Much of the important and exciting innovation in this space is targeted to more personalized programming. These so-called "on-demand" services are personalized for an individual consumer or personalized to a specific artist. For those types of uses and most others, businesses must go to the sound recording copyright owner, usually the record company to get individual licenses.

I have heard some say that this is a difficult process. That record companies donít want to license their material. Let me say this. Record companies have sought these rights precisely because they know that the future of their business lies not in just selling physical goods Ė although I donít think the retail market is going away anytime soon Ė but so they could expand the revenue.

By creating more opportunities for exploitation and licensing record companies who have heretofore had to make up all of their income by selling the music in a store can now increase their opportunity for a favorable return on their investment.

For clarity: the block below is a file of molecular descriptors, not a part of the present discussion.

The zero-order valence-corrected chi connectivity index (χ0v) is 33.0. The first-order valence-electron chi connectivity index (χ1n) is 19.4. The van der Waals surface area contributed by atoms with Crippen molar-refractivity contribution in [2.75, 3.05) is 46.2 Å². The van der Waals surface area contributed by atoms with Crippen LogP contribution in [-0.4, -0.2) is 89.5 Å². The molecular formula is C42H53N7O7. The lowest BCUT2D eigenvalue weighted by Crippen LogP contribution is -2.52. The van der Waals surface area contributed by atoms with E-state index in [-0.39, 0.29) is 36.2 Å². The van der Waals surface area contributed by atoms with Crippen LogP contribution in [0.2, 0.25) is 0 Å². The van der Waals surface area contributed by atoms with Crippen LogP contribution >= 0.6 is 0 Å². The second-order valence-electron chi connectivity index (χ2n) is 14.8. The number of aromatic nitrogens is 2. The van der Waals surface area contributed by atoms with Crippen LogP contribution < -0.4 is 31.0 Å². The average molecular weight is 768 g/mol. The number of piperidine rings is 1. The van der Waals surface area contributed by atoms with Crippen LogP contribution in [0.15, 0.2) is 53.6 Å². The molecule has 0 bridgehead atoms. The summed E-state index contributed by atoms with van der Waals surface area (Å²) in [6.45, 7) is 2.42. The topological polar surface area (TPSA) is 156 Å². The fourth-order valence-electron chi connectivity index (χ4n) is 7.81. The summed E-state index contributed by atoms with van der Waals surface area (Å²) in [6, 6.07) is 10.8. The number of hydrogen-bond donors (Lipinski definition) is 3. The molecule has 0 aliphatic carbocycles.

-Pricing can be more flexible than they are because there are more varied outlets.

-Smaller selling artists have a better chance of getting real earnings when their audiences can be targeted more efficiently.

-Less than 15% of all the records released in the marketplace even make back their costs today. There is a real chance of improving on that number through these efficiencies and as well as maximizing the return on the hits.

So know that the commitment is real. But understand that these are new businesses. What to charge? What is the relationship to the retail price? What is the relationship to how the consumer views their purchase choices? How to service the customer? What about old recording contracts with artists or agreements with music publishers that donít account for how the technology is using the music today. These things have taken some time.